sorry for late reply. Here's good quote from "The Buddhist Critique of Sassatavada and Ucchedavada" by prof. Yakupitiyage Karunadasa which gives nice overview of the issue:Coëmgenu wrote:When the Buddha talks about no-self, in the sutras, does he use anattā terminology exclusively, or instead a terminology that also includes there being "no soul" in the sense of the jīva being an equally problematic postulation as the ātman? (Provided there is any differentiation between the two, the monastery I quoted above seems to think both ātman and jīva are incorrect, and perhaps equivalent?piotr wrote:Hi,
jīva/sarīra was a dichotomy which wasn't taken up by the Buddha in his teachings. He famously rejected to answer if the soul (jīva) and the corpse (sarīra) are the same or different. Instead, to prevent from falling into sassata and uccheda possitions, he taught about name-form with cognizance (nāmarūpa saha viññāṇa) and their dependence.
- Among the many religions of the day, some were a linear development of Vedic thought while others seem to have emerged either in isolation from or in opposition to it. In the former, the trend was more towards theism, monism and orthodoxy; in the latter, it was more towards non-theism, pluralism and heterodoxy. Between the two groups there were a variety of religious teachings which were based on epistemological grounds such as scriptural authority (pitaka-sampada), revelation (anussava), the omniscience of the teacher (sabbaññuta), knowledge gained through extrasensory perception and arguments based on pure reasoning (takka-vimamsa). Although they represented a wide spectrum of religious views and practices, they all appear to have subscribed to a belief in a soul or self-entity. This common belief, though it had many variations, is represented in the early Buddhist discourses as a general statement: aññam jivam aññam sariram (the jiva or soul is one thing and the sarira or body is another). This distinction seems to emphasize the fact that while the soul is something permanent, the body is something perishable. This distinction is also one between the physical body and the metaphysical self. There seems to have been general agreement among all religions that, since this self-entity is something immutable, it survives death and that it is in this self-entity (soul) that man's true essence is to be found. This religious or spiritual view of the human personality is the theory of the metaphysical self. It was this belief in a permanent spiritual substance within man that came to be represented in the Pali suttas as sassatavada. Accordingly, from the Buddhist point of view, all the religions of the day which subscribed to an eternal self-subsisting spiritual entity were but different kinds of sassatavada.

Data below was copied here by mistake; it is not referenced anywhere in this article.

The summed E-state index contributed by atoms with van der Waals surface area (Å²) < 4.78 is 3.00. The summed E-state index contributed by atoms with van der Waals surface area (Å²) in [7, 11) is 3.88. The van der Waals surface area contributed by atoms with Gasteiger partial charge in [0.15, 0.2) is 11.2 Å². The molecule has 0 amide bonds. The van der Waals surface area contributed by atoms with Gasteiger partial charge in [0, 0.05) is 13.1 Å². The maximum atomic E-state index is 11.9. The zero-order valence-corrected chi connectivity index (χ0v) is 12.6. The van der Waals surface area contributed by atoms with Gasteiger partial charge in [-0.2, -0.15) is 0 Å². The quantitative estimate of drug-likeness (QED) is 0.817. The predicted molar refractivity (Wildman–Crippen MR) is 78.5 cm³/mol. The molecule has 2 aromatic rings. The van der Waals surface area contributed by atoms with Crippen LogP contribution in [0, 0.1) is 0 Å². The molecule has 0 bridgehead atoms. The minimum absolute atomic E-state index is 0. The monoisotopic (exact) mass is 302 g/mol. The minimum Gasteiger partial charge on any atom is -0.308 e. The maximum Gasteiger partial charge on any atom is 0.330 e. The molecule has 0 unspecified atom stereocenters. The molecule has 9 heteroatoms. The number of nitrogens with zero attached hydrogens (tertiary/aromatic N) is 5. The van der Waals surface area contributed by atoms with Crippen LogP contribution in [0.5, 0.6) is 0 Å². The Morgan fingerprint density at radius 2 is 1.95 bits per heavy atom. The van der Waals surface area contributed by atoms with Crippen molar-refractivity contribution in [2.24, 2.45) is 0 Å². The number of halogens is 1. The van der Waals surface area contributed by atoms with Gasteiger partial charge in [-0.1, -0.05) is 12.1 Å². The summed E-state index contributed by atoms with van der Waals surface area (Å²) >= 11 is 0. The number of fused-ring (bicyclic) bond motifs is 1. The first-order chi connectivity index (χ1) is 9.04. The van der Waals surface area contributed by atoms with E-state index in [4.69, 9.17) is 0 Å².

The materialist tradition which emerged in direct opposition to religion also seems to have had more than one school of thought. These took their stand on the epistemological ground that sense-perception was the only valid means of knowledge. Hence they questioned the validity of theological and metaphysical theories which do not come within the ambit of sense-experience. This explains why they rejected the religious version of atmavada, the belief in a metaphysical self, and gave it a new interpretation. This new interpretation is expressed in the Pali suttas by the words tam jivam tam sariram (the self is the same as the body). This is quite in contrast to the religious view which emphasizes their duality rather than their identity. The line of argument which seems to have led to this conclusion may be stated as follows: there is no observable self-entity apart from the body, and since only the observable exists, this self-entity must be identical with the physical body. Therefore, for materialism the soul is a product of the four primary elements of matter (ayam atta rupi catummahabhutiko). This materialist view of the human personality is the theory of the physical self. Because materialism identifies the self with the physical body, it necessarily follows that at death, with the break-up of the body, the self too is annihilated (ucchindati, vinassati), without any prospect of post-mortal existence. In view of this inevitable conclusion to which the materialist view of life leads, it came to be represented in the Buddhist texts as ucchedavada (annihilationism).